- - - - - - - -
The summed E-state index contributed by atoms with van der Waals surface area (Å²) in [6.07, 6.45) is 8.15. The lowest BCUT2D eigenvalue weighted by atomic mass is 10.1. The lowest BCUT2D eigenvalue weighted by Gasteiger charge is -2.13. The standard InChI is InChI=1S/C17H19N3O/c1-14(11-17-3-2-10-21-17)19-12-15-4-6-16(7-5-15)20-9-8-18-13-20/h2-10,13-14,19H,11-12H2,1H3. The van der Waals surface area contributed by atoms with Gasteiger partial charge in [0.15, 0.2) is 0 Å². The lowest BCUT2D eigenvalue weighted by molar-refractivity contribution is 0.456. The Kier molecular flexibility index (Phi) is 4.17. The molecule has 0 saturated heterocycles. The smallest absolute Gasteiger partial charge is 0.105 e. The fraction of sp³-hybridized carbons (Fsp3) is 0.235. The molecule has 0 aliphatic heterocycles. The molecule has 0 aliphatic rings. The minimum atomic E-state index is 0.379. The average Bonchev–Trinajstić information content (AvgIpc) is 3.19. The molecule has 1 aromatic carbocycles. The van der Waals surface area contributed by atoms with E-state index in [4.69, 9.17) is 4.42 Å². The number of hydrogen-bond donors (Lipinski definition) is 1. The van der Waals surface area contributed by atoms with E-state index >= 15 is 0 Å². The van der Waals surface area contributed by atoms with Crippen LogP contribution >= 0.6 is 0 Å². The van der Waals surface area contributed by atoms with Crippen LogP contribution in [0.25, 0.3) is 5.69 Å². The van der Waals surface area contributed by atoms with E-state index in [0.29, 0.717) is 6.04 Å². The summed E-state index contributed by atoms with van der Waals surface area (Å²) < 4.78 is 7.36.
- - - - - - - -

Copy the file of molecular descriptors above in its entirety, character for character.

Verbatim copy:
The summed E-state index contributed by atoms with van der Waals surface area (Å²) in [6.07, 6.45) is 8.15. The lowest BCUT2D eigenvalue weighted by atomic mass is 10.1. The lowest BCUT2D eigenvalue weighted by Gasteiger charge is -2.13. The standard InChI is InChI=1S/C17H19N3O/c1-14(11-17-3-2-10-21-17)19-12-15-4-6-16(7-5-15)20-9-8-18-13-20/h2-10,13-14,19H,11-12H2,1H3. The van der Waals surface area contributed by atoms with Gasteiger partial charge in [0.15, 0.2) is 0 Å². The lowest BCUT2D eigenvalue weighted by molar-refractivity contribution is 0.456. The Kier molecular flexibility index (Phi) is 4.17. The molecule has 0 saturated heterocycles. The smallest absolute Gasteiger partial charge is 0.105 e. The fraction of sp³-hybridized carbons (Fsp3) is 0.235. The molecule has 0 aliphatic heterocycles. The molecule has 0 aliphatic rings. The minimum atomic E-state index is 0.379. The average Bonchev–Trinajstić information content (AvgIpc) is 3.19. The molecule has 1 aromatic carbocycles. The van der Waals surface area contributed by atoms with E-state index in [4.69, 9.17) is 4.42 Å². The number of hydrogen-bond donors (Lipinski definition) is 1. The van der Waals surface area contributed by atoms with E-state index >= 15 is 0 Å². The van der Waals surface area contributed by atoms with Crippen LogP contribution >= 0.6 is 0 Å². The van der Waals surface area contributed by atoms with Crippen LogP contribution in [0.25, 0.3) is 5.69 Å². The van der Waals surface area contributed by atoms with E-state index in [0.29, 0.717) is 6.04 Å². The summed E-state index contributed by atoms with van der Waals surface area (Å²) < 4.78 is 7.36.